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A guaranteed income for veterans
Al Jazeera America
Whether or not one agrees with the decisions taken by our political leaders who sent them off to war, it's undeniable that the veterans of the various post-9/11 wars are suffering. The nearly 3 million veterans of Iraq and Afghanistan who have returned to civilian life are afflicted with an official unemployment rate of around 9 percent — substantially higher than the overall rate of 5.6 percent. Another half million have the left the labor force entirely. Many struggle with poverty, foreclosure and homelessness brought on by an anemic and uneven recovery and compounded by the mental and physical scars of war.
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 Employment


Veterans jobs bill advances; future is uncertain
Military Times
House lawmakers opened the new legislative session by passing a measure billed as both a boost to veterans employment and a chance to roll back part of the president's controversial health care law. The Hire More Heroes Act passed unanimously out of the chamber just hours after new House members were sworn into office. Republican leaders touted the effort as the start of their 2015 job-creation efforts.
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House passes bill to increase jobs for veterans
Defense One
The House unanimously passed legislation that would exempt veterans with government-subsidized health care from being counted in the number of employees for whom employers must provide health insurance under the Affordable Care Act. The Hire More Heroes Act (H.R. 22) is aimed at giving small businesses some breathing room under Obamacare's employer mandate, while also encouraging the private sector to hire more veterans.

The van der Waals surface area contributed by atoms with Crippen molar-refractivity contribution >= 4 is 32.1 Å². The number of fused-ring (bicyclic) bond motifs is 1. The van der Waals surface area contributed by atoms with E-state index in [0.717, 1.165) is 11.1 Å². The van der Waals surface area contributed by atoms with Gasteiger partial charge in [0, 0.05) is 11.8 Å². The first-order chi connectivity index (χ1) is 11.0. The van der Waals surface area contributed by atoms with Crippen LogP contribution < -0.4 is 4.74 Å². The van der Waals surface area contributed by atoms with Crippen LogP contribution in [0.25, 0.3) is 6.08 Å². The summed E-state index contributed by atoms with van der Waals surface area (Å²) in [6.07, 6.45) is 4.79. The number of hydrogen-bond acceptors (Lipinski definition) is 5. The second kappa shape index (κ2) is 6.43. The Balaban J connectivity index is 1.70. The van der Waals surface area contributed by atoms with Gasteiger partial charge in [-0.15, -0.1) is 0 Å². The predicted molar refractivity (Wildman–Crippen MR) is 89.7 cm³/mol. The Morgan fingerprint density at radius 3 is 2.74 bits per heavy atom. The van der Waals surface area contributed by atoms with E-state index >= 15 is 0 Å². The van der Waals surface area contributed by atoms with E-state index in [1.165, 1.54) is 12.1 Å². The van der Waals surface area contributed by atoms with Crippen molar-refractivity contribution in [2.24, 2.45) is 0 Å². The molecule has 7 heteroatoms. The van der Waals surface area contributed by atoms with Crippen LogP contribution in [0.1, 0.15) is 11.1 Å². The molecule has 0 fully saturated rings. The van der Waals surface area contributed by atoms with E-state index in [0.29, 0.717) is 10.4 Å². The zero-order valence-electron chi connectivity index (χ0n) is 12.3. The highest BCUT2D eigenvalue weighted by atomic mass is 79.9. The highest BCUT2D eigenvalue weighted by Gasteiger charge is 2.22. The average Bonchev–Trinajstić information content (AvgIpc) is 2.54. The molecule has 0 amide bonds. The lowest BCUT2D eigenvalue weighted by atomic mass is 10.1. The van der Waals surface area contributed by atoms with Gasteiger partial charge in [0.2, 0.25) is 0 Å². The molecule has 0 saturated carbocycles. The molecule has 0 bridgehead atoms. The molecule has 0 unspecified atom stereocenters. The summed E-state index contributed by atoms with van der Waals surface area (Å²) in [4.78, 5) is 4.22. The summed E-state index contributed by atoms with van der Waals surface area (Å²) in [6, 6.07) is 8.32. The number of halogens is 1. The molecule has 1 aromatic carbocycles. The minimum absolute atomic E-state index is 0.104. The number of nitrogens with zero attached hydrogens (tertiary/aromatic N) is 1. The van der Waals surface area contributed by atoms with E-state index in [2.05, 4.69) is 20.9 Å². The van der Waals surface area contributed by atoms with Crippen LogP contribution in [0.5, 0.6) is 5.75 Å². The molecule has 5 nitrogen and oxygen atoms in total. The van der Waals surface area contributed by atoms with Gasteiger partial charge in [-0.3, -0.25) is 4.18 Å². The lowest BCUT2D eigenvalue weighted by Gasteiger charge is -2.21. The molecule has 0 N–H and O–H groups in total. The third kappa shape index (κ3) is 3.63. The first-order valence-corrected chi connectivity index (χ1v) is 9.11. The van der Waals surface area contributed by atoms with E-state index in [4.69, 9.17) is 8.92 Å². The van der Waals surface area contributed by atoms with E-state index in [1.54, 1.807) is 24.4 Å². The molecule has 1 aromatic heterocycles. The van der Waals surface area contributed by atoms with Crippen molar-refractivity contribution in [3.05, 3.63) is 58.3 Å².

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Veterans Journal: After 2014 woes, Veteran's Administration headed in right direction for 2015
Providence Journal
The Department of Veterans Affairs recently issued a year-end summary report declaring 21 reasons why it is heading in the right direction for 2015. Their self-described "roller-coaster year" took a huge dip in May with the unfolding scandal at its Phoenix medical center and other locations, as details emerged about waiting-list problems and often-delayed appointments that may have contributed to the death of some veterans.
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 Education


College veterans center grant program to expand
Military Times
Scranton, Pennsylvania's Marywood University's new veterans center opened last semester without any permanent student housing, but veterans moved in anyway. "We always have between seven and 20 veterans in here," said Lauren Williams, the school's director of military and veteran services. "It's a space on campus where they feel welcome. They meet with each other, they rely on each other. It's like a family here."
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 Veteran News


Military tattoos evolve into tributes for veterans
The Associated Press via The Washington Times